We live at a day in age where unfinished bananas and half-emptied cartons of milk or chinese leftovers are thrown away. They are swallowed by the garbage can and that is the last we think of it. However, our waste doesn’t simply disappear. More often than not, waste ends up in landfills where they are exposed to rain and other environmental conditions that generate harmful runoff and leachate. This is the liquid that drains from landfills. Carbonaceous material is decomposed and mixed with methane, carbon dioxide, organic acids, aldehydes, alcohols, and simple sugars spelling a recipe for disaster. The heavy metals and pathogens in the leachate can pollute groundwater making drinking water a safety hazard. Crops and vegetation would suffer as well as many other living organism that rely on water to survive. Additionally, fires, explosions, air pollution, and global warming could occur because of leachate. In Kentucky, landfills can cost half a million to a million dollars. There is a NIMBY (not in my backyard) attitude towards landfills because people do not want to live near a landfills. It is unattractive and decreases the value of businesses or homes in close vicinity. As a result, landfills are often far away and transportation is costly. To add on, Professor Rathje from the University of Arizona uncover a headline and find that newspapers 40 years old have headlines that could still be read emphasizing the idea that minimal decomposition has occurred. Landfills are a highly inefficient method of storing waste. According to Minnesota Office of Environmental Assistance, 72% of waste that is being stored in landfills or incineration can be recycled or composted. By being mindful and simplify separating our waste into appropriate places, less trash will make a home in landfills. Additionally, it is of utmost important that we boycott plastic water bottles. Reusable water bottles are more stylish and environmentally friendly than the million plastic bottles that make their way to landfills and the oceans. In essence, reducing the amount of waste we produce will minimize the damage done. Future generations and the Earth do not deserve to drown in filth that could have been reduced by a few extra minutes of mindfulness and consideration for the environment.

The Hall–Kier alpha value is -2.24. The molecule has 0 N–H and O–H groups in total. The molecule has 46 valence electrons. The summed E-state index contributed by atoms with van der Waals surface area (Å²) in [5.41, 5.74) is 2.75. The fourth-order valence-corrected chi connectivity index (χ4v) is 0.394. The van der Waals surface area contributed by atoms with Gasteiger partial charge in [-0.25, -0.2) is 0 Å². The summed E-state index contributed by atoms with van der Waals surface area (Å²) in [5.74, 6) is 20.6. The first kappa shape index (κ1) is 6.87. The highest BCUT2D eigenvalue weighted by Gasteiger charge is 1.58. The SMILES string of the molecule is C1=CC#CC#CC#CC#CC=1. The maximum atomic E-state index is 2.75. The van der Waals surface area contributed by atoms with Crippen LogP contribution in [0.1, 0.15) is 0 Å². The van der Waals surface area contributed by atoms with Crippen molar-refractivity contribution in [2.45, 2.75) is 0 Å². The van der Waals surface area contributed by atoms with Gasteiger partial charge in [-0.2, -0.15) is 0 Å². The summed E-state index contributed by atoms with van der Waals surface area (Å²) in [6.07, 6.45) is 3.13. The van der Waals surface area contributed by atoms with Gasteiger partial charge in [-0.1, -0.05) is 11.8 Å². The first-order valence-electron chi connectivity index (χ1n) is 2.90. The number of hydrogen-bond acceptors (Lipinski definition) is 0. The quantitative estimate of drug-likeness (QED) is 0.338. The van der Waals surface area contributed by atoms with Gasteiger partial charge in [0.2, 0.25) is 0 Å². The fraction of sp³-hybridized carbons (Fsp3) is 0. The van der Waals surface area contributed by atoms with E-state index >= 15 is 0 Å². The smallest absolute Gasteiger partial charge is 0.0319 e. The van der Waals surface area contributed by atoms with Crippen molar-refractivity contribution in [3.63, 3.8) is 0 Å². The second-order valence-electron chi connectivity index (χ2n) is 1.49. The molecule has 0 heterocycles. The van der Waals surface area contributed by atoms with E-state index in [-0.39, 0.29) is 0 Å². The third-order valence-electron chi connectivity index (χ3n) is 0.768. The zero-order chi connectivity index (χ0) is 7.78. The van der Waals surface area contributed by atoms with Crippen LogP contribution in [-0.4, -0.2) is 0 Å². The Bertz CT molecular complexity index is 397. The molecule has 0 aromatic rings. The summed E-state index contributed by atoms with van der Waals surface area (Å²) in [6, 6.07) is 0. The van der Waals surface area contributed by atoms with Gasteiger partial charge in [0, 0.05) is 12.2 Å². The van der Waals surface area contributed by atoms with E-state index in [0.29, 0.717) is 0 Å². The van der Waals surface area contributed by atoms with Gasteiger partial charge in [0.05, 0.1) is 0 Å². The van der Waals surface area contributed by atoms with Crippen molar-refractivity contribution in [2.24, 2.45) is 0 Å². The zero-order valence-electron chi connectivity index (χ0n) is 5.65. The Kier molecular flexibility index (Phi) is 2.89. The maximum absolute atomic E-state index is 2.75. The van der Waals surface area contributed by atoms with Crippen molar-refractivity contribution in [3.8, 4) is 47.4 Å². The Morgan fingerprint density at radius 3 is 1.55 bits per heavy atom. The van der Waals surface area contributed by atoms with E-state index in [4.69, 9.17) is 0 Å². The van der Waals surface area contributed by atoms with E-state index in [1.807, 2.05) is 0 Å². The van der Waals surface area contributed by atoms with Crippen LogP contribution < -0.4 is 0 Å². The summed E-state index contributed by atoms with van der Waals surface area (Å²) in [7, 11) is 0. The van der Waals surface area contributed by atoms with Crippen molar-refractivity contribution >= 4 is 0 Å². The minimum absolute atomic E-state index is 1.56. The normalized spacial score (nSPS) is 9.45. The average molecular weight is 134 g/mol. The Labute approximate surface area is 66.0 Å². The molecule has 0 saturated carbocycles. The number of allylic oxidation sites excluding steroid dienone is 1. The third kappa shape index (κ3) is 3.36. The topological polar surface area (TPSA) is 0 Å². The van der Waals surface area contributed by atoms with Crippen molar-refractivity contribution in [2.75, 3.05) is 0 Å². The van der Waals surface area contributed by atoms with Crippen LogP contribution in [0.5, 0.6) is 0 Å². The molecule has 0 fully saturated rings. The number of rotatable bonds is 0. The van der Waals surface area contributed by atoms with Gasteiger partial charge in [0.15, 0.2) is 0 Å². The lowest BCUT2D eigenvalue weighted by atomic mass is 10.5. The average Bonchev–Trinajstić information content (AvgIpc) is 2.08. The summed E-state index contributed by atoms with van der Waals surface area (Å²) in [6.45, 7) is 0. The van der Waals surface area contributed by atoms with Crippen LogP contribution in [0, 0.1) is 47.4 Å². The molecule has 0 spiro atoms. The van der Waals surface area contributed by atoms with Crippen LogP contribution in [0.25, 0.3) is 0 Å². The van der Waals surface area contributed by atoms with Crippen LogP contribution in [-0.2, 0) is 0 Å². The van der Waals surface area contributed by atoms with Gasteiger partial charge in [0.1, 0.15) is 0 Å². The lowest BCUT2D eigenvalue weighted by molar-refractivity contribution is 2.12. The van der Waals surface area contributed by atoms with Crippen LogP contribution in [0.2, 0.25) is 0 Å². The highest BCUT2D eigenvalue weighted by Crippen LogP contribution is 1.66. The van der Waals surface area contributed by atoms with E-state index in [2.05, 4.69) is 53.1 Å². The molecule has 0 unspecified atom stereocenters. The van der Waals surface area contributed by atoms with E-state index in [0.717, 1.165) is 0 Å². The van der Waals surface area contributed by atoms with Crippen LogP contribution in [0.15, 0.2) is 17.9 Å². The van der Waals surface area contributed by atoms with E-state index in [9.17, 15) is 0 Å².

December 6, 2017